If the SNP wins well in the Scottish elections next May and wins on the back of a demand for a second referendum on independence, I think the only "emotional" response Johnson can expect is one of extreme anger if he chooses to ignore that demand.
And if the reality of his EU withdrawal deal (which I still expect him to agree) is that Northern Ireland is even more of "a place apart" than before, then I don't know what sort of "emotional" response he'll get from unionism. But I can guess.
The other problem for Johnson (and, by extension, for Northern Ireland unionism) is that he is still playing cards which were dealt to him by a re-energised English nationalism in December 2019. That's the voting base which gave him his majority and it's a base which doesn't give a damn about the Celtic fringes of the UK.
Indeed, all the evidence suggests that base would be happy to let Scotland and Northern Ireland go in exchange for a clean break from the EU. And with Nigel Farage rebranding the Brexit Party as Reform UK in time for next May's local government elections in England, Johnson will be cautious about anything which could be interpreted as compromise.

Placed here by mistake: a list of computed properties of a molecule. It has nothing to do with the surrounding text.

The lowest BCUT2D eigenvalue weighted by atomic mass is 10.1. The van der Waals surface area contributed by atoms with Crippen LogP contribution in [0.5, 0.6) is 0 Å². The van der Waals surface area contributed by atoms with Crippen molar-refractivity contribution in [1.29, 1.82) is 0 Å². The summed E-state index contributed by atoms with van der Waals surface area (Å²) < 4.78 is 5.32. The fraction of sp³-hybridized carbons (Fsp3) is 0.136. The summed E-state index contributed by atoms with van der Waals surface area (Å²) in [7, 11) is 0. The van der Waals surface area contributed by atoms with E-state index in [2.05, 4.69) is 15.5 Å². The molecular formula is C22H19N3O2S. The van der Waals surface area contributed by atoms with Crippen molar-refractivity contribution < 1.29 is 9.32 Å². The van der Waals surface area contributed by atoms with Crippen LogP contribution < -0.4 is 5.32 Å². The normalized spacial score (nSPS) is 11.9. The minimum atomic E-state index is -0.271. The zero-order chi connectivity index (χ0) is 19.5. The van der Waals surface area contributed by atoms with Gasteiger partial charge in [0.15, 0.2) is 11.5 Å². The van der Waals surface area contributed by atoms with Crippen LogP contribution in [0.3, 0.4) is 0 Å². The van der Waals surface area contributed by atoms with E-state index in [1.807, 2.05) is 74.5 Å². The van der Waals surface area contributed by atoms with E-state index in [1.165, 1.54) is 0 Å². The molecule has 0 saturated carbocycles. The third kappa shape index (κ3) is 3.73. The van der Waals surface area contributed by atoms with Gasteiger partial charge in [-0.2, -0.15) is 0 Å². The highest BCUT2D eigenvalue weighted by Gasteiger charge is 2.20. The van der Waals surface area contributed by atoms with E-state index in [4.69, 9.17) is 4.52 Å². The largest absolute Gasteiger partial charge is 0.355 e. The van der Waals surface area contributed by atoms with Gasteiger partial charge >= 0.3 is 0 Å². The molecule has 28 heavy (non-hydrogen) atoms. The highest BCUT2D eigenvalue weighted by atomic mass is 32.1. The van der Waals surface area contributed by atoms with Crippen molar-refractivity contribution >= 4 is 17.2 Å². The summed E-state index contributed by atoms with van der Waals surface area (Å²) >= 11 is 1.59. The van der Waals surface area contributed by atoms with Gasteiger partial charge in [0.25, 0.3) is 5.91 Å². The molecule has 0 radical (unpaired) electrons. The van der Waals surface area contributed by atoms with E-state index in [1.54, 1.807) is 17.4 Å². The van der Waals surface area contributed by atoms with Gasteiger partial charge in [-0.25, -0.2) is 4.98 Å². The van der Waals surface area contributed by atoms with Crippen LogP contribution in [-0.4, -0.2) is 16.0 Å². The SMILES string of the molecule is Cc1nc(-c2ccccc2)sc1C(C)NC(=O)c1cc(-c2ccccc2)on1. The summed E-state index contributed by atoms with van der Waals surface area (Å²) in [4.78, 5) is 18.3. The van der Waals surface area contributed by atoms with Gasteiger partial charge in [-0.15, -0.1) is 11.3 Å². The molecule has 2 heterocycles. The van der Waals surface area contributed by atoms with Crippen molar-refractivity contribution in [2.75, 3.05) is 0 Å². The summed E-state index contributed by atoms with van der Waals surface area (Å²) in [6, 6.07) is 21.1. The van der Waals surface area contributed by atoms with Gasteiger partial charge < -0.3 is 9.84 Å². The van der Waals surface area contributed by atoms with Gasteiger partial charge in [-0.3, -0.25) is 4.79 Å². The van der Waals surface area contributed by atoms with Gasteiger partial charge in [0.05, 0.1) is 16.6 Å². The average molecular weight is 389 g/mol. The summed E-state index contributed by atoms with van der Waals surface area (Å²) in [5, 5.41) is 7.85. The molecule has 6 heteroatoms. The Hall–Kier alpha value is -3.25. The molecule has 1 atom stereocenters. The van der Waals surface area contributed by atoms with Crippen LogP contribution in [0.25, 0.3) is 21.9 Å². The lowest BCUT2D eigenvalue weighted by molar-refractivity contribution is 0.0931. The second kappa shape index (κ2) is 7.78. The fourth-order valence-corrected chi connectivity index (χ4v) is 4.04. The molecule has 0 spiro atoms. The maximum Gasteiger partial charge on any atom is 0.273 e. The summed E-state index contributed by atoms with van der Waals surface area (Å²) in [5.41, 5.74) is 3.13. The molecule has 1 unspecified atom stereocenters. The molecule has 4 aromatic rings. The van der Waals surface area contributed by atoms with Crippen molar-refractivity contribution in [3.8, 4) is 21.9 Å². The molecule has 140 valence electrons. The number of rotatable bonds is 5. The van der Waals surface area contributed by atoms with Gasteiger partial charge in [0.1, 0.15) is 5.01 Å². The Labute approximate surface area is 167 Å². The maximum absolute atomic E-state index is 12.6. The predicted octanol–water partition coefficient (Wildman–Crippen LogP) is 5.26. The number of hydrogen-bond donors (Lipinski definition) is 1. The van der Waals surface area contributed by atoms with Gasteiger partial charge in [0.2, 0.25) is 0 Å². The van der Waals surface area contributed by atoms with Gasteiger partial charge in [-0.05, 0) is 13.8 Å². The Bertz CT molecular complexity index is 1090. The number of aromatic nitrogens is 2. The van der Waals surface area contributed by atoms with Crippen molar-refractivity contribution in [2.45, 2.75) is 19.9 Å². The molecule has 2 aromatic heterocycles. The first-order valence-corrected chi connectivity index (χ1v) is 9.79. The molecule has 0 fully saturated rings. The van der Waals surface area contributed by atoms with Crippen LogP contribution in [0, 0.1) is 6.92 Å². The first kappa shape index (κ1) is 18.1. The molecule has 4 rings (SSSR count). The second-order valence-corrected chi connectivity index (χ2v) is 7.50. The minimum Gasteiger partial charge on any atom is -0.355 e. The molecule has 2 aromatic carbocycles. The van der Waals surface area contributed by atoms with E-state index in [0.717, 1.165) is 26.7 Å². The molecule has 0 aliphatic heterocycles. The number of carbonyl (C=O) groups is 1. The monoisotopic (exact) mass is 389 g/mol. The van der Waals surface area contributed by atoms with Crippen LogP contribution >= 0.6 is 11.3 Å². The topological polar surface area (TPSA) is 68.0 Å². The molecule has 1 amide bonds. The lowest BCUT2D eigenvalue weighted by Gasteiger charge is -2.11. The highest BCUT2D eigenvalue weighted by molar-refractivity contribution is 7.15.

In the run-up to next May, unionism and the assorted loyal orders will be preparing to celebrate Northern Ireland's centenary. What is the value of the Union? What is the role of "Ulster" unionism within the broader UK/British identity? How is our local unionism celebrated against a potential background in which a British Government has agreed a deal which loosens Northern Ireland's constitutional links with the rest of the UK?
What does it mean to be a unionist in a UK where there are a number of competing nationalisms and identities? Who, from across the UK, will come to Northern Ireland to champion the Union: Johnson? Rees-Mogg? Nigel Farage? Members of the ERG?